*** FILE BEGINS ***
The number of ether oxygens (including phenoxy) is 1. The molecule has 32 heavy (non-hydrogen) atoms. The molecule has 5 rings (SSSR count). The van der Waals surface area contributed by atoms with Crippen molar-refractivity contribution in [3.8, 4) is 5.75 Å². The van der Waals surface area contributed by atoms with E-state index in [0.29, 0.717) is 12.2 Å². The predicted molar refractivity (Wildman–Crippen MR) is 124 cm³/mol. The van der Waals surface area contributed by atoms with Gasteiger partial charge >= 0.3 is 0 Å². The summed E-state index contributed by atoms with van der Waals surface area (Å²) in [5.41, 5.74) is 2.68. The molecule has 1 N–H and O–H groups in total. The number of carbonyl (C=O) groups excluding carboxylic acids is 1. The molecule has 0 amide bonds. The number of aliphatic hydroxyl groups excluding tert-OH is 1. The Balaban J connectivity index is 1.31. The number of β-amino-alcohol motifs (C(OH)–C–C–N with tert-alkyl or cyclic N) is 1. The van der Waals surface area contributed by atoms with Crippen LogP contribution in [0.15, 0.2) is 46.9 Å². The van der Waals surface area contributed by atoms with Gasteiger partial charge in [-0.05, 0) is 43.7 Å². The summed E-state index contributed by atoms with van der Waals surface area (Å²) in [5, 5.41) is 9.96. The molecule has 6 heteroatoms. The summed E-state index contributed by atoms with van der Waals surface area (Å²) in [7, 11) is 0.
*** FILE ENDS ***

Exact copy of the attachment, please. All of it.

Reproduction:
The number of ether oxygens (including phenoxy) is 1. The molecule has 32 heavy (non-hydrogen) atoms. The molecule has 5 rings (SSSR count). The van der Waals surface area contributed by atoms with Crippen molar-refractivity contribution in [3.8, 4) is 5.75 Å². The van der Waals surface area contributed by atoms with E-state index in [0.29, 0.717) is 12.2 Å². The predicted molar refractivity (Wildman–Crippen MR) is 124 cm³/mol. The van der Waals surface area contributed by atoms with Gasteiger partial charge >= 0.3 is 0 Å². The summed E-state index contributed by atoms with van der Waals surface area (Å²) in [5.41, 5.74) is 2.68. The molecule has 1 N–H and O–H groups in total. The number of carbonyl (C=O) groups excluding carboxylic acids is 1. The molecule has 0 amide bonds. The number of aliphatic hydroxyl groups excluding tert-OH is 1. The Balaban J connectivity index is 1.31. The number of β-amino-alcohol motifs (C(OH)–C–C–N with tert-alkyl or cyclic N) is 1. The van der Waals surface area contributed by atoms with Crippen LogP contribution in [0.15, 0.2) is 46.9 Å². The van der Waals surface area contributed by atoms with Gasteiger partial charge in [-0.05, 0) is 43.7 Å². The summed E-state index contributed by atoms with van der Waals surface area (Å²) in [5, 5.41) is 9.96. The molecule has 6 heteroatoms. The summed E-state index contributed by atoms with van der Waals surface area (Å²) in [7, 11) is 0.